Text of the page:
Pentagon Says Chinese Rocket Expected to Crash to Earth This May 8: Expert Says Don't Panic
(Photo : Screenshot From Pexels Official Website) Pentagon Says Chinese Rocket Expected to Crash to Earth This May 8: Expert Says Don't Panic

The particular Chinese Long March 5B rocket is now expected to reenter Earth's own atmosphere at an estimated date of May 8. The thing is, as of the moment, nobody knows where the rocket will crash.

Chinese Rocket Expected to Crash

As of the moment, it still seems like something that can only be seen in an action movie or even the plotline for one of Bruce Willis' movies. This was according to the statement coming from the official Pentagon on Tuesday noting that it is now tracking a huge Chinese rocket that is reportedly out of control and is also expected to reenter Earth's own atmosphere sometime this weekend.

The official US Space Command is now tracking the rocket's trajectory. This was according to the statement by Mike Howard, the Defense Department spokesperson. As of the moment, their expectations are that the Chinese Long MArch 5B rockets are currently expected at "around May 8."

Time of Entry is Unknown

Howard reportedly stated that the rocket's exact point of entry will not yet be known until just within a couple of hours of reentry. As of the moments, the updates regarding the whereabouts of the rocket will be consistently uploaded to the Space Track website.

According to the story by CNet, is also another website tracking the rocket, as of Tuesday evening, was able to predict that the arrival of the Chinese rocket could happen on May 8 around 9:30 PM PT. The predictions, however, could change at any time in the future.

Astrophysicist Says Don't Worry

A certain astrophysicist at the Astrophysics Center at Harvard University, Jonathan McDowell, noted to CNN that the risk that the rocket will hit people on earth is extremely tiny and that he advises people not to lose any second of sleep over this. Since the Pacitif Ocean covers a huge part of the Earth, it was stated that the debris will most likely just splash down somewhere around the Pacific waters.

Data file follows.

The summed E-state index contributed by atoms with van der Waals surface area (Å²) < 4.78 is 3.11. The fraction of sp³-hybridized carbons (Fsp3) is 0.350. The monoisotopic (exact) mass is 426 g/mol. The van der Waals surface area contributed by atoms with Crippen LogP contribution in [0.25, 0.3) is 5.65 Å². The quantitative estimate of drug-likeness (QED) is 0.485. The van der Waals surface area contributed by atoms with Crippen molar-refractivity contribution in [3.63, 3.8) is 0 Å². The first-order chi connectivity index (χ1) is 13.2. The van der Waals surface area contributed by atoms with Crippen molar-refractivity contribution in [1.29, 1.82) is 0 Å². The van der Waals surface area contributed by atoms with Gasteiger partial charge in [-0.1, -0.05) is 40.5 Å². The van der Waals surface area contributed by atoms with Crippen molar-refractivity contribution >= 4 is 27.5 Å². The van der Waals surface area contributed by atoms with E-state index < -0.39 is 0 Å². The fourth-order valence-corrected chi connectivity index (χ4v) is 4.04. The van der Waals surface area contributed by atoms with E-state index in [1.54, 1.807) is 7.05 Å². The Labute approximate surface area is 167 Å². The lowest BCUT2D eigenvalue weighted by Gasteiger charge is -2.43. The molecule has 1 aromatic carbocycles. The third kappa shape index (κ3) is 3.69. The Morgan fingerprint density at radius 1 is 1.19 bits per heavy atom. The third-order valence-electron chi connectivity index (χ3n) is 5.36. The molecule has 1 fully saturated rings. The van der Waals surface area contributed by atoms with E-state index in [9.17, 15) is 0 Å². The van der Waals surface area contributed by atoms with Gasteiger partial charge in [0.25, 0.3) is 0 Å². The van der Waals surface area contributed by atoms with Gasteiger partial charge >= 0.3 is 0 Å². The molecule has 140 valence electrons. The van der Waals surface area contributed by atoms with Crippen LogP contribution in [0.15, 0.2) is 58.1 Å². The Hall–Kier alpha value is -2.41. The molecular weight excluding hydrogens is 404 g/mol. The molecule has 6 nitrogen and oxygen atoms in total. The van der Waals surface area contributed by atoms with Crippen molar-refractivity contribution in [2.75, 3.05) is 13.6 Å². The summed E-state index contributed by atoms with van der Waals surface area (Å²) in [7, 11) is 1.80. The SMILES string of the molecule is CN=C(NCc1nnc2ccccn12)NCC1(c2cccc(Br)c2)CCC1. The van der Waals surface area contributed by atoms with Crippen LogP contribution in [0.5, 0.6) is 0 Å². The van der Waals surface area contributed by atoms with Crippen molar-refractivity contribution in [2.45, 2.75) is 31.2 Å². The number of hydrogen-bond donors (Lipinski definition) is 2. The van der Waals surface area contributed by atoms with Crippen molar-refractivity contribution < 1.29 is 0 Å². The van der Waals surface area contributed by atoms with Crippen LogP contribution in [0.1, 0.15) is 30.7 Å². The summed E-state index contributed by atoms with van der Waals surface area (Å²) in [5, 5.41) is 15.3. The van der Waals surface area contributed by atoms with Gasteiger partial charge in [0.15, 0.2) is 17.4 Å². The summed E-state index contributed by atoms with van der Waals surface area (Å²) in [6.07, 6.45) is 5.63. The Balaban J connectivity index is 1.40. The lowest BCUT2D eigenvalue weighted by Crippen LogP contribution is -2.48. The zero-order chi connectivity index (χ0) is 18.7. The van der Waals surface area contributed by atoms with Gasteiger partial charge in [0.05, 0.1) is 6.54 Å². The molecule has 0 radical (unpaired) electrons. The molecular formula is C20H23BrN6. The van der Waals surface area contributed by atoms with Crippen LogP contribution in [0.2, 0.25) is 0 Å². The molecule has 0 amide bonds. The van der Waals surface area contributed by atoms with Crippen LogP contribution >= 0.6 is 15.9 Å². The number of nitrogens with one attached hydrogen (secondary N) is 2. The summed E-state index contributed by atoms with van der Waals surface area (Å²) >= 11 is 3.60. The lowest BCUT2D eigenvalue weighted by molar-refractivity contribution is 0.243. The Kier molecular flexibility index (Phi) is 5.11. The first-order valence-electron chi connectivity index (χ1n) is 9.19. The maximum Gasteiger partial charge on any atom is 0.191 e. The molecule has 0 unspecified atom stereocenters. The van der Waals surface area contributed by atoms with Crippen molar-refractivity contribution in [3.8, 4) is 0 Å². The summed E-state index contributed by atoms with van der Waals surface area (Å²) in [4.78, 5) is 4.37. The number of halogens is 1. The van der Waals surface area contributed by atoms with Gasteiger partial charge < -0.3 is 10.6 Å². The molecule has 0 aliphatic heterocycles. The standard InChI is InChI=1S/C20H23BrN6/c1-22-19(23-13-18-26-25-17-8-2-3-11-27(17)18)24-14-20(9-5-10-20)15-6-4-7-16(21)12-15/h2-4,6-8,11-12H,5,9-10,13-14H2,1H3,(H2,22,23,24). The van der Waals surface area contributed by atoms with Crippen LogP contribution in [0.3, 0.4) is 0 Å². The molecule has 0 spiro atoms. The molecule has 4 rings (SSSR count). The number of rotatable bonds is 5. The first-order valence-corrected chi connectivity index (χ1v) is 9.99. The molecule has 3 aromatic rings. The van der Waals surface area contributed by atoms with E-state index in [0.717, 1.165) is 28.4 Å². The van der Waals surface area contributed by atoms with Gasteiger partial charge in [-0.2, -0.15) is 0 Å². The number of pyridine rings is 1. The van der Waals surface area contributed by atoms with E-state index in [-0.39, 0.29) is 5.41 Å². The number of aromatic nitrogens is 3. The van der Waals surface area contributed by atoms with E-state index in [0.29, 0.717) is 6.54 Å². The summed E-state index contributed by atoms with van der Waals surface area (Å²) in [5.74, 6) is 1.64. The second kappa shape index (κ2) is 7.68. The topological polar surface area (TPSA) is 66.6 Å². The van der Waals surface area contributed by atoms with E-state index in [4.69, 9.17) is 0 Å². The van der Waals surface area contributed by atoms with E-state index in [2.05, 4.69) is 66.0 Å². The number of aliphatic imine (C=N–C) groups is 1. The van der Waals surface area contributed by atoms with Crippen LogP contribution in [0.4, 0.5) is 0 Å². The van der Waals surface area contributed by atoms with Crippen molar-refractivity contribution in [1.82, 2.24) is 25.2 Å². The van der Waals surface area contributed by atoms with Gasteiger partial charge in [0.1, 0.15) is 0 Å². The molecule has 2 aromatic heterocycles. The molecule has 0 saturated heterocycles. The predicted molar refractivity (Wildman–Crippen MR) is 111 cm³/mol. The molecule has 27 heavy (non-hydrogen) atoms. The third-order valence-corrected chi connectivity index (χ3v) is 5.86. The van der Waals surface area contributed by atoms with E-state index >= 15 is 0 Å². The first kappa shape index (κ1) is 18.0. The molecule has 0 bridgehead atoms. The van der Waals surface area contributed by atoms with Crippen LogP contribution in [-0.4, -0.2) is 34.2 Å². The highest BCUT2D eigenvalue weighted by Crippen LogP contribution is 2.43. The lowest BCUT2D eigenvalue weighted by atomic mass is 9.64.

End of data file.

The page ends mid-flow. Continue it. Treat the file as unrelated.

McDowell also reportedly adjusted the time period when the rocket's debris is expected to arrive somewhere between May 8 to May 10. The rocket previously helped launch the Chinese Tianhe, the core module in the country's new, next-generation space station last April 28.

Read Also: Elon Musk Confirms Reason Behind Needing Bigger Rockets: NASA Simulation Shows Earth Can't Handle Asteroid Impact

China's Moves in Space

The space base is reportedly scheduled to be completed at some time late in 2022 in order to serve as a sort of scientific research outpost for China over the course of the next decade. It was reportedly the only other operational space habitat that existed outside of the official International Space Station.

Back in 2018, however, another similar event actually took place. This was when China's very own out-of-control Tiangong-1 space station suddenly re-entered the atmosphere right over the ocean somewhere near Tahiti. No one was reportedly injured and the scattered debris had either burned up or maybe found a new home on the simple floor of the south Pacitic.

Related Article: [Look] SpaceX Falcon 9 First Stage Lands on 'Just Read the Instruction' Droneship: Successful Seventh Launch and Landing!

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Written by Urian B.

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